When examining government enforcement of the laws about slavery before the Civil War, historians tend to focus on federal law, especially the Fugitive Slave Act of 1850. This focus is understandable because that is where the controversy lay in the 1850s, becoming the focus of media and political attention, generating high-profile historical documentation. Would and could federal law regarding fugitive slaves be enforced?
What tends to be forgotten is that most of the legal machinery that kept slavery functioning existed at the state level. It was state law that defined the legal parameters of slavery and provided for its enforcement. Federal legislation only came into the picture when a slave escaped beyond the bounds of the state where they were in bondage, especially into the free states where slavery was not legal.
It also should be remembered that although the weight of slave law fell on the slaves to keep them in bondage, it also affected anyone who might try to interfere with the property rights of the slaveholder. That was an important reason station masters on the Underground Railroad operating in the South kept their activities secret–they were breaking a law that was assiduously enforced.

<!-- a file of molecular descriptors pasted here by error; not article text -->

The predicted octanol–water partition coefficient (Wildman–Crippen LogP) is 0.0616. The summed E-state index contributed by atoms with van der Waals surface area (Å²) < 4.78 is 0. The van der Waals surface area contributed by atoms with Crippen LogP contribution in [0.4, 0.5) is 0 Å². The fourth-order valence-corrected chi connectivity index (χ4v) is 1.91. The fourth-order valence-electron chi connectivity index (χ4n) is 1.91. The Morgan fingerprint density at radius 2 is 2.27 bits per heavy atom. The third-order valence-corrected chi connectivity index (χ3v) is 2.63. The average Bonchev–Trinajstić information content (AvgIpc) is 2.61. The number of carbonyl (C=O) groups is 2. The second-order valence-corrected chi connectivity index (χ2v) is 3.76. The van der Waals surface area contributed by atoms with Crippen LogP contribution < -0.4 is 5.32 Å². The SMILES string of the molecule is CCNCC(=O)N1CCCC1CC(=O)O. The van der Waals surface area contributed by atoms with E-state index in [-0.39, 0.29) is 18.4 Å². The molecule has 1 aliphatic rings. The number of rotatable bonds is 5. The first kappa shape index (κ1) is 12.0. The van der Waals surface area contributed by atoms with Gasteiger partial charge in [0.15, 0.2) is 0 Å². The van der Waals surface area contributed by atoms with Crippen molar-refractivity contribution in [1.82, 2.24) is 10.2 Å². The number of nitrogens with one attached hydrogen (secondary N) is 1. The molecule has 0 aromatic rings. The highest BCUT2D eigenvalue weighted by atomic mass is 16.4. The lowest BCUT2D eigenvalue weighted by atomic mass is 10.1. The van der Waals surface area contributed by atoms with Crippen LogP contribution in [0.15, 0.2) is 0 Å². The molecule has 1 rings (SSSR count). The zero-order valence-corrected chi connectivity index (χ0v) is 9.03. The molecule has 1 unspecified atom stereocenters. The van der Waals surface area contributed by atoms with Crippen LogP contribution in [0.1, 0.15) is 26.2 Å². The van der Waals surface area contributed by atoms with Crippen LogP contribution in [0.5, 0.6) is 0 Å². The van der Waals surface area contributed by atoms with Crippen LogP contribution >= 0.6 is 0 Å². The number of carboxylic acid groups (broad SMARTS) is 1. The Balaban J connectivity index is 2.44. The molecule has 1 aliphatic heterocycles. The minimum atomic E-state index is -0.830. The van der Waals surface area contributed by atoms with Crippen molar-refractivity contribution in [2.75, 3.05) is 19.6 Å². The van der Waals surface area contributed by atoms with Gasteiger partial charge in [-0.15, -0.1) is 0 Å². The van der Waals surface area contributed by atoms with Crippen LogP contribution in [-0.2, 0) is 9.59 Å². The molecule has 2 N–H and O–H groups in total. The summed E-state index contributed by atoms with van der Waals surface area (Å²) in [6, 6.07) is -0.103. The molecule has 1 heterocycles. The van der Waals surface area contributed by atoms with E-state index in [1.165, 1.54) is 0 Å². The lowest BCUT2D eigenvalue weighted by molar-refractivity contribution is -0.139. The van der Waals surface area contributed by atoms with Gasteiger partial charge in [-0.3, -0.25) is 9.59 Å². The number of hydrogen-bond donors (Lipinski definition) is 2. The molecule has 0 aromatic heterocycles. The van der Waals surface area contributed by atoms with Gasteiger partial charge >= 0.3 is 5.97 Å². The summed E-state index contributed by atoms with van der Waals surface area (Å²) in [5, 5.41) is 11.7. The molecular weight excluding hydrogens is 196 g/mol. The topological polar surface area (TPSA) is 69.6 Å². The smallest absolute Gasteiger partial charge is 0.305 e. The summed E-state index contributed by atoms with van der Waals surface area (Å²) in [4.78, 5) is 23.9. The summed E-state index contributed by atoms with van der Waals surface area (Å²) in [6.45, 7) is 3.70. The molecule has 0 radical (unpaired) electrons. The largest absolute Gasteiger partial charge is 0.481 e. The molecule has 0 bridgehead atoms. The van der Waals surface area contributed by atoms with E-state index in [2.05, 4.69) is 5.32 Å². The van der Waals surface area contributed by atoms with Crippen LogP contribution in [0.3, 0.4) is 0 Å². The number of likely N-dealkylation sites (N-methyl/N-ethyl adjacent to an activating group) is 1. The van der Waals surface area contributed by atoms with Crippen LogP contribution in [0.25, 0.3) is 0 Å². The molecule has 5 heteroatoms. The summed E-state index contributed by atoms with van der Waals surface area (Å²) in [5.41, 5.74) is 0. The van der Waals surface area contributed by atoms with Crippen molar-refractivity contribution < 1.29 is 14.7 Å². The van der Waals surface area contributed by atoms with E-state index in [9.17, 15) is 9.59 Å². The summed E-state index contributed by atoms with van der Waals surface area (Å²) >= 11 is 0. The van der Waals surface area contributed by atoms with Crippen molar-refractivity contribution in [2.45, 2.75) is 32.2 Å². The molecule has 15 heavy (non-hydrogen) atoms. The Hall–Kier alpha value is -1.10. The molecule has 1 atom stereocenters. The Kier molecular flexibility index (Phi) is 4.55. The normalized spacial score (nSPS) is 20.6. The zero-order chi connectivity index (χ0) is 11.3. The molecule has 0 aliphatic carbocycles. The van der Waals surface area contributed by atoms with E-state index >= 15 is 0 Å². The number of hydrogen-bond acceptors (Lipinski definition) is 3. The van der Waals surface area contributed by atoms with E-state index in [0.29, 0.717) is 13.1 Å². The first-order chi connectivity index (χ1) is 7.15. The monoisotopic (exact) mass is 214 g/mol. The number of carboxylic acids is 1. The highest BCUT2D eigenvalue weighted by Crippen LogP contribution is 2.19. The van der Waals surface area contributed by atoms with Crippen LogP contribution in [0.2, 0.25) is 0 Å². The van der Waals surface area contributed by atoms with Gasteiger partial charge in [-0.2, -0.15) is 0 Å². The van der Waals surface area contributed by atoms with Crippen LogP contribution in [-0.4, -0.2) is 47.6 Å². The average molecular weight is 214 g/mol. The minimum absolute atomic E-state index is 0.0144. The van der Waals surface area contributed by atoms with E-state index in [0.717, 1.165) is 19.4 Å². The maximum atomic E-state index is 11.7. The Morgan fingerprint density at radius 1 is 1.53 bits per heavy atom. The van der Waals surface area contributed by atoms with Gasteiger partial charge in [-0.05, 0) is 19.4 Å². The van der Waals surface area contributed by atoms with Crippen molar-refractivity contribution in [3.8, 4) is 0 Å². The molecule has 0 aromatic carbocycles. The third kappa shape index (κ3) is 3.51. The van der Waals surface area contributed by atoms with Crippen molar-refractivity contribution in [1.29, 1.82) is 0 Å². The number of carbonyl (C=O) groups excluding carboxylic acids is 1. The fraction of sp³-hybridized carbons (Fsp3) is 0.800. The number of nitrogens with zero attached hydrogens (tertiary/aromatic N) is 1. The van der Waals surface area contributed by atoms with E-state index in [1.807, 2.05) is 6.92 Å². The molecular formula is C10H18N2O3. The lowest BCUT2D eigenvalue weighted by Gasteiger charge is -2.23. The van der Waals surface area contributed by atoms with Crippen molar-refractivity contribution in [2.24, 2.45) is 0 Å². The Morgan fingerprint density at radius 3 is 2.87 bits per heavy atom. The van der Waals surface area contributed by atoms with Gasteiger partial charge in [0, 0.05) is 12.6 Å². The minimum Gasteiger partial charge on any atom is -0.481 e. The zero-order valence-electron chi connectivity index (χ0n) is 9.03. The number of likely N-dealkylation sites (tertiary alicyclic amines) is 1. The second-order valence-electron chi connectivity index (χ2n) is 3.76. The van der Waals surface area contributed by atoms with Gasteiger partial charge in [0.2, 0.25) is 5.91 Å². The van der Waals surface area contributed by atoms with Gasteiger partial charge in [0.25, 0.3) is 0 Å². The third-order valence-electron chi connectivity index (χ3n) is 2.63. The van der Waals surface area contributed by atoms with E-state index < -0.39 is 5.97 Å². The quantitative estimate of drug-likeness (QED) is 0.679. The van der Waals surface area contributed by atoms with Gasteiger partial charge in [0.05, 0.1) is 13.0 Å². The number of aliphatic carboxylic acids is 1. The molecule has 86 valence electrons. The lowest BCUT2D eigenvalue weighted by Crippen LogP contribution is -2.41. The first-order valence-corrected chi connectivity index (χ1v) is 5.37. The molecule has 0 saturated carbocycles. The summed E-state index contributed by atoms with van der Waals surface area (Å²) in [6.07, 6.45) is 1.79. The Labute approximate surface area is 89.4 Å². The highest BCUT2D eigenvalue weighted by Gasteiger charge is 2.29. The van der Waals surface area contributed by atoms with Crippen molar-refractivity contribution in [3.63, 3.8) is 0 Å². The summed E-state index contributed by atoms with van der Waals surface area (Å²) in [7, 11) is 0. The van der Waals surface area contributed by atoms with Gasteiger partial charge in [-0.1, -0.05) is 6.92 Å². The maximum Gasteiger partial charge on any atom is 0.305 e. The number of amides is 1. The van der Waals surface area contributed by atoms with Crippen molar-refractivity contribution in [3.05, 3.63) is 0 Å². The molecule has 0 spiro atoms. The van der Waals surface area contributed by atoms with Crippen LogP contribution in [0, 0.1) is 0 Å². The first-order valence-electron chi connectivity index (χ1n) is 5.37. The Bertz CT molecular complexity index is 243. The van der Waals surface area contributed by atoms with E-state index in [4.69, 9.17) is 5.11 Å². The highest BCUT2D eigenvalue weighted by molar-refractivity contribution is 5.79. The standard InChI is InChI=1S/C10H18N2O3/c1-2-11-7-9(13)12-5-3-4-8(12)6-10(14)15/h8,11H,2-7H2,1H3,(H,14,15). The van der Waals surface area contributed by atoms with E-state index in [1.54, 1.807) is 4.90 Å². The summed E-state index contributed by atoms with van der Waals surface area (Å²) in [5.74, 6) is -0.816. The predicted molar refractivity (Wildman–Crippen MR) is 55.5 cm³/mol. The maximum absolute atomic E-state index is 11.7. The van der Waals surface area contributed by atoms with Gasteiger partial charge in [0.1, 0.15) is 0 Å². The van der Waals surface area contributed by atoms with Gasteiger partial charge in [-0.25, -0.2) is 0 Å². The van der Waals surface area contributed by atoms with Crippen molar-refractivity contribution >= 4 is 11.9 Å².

One man who learned that reality for himself in 1861 was Joseph Bowers. Bowers, a peddler, on April 25, 1861 assisted a slave, Henry Stanton, in attempting to escape from his owner in Allegany County, Maryland. Bowers was prosecuted for this act.
According to the Maryland State Archives:
Bowers had his case removed to Washington County from Allegany County. The Washington County Circuit Court heard the case on Nov 22, 1861, and Bowers entered a not guilty plea. The witness that testified in Bowers’ defense was Rev. John Alexander Adams, preacher at St. Paul’s Protestant Episcopal Church in Washington County. Bowers was declared guilty, and sentenced to confinement in the Maryland State Penitentiary for eight years and six months starting Dec. 21, 1861. The Washington County Circuit Court charged Bowers with enticing, assisting & persuading Henry Stanton, a slave, to abscond from his owner. Bowers was recommended for clemency by several respectable citizens, due to the nature of his good character, and “by the terms of the Constitution lately adopted in this state, the offence of which he was convicted can no longer be committed.” Bowers was pardoned on May 30, 1865 by Governor A.W. Bradford.
So as this case demonstrates, even as the Civil War was breaking out the state-level enforcement machinery for slave law continued to function. However, the war would push the machinery to the breaking point and ultimately destroy it. But in 1861 it was still operative and ensnaring persons like Joseph Bowers for acting in a manner 150 years later that would be described as heroic.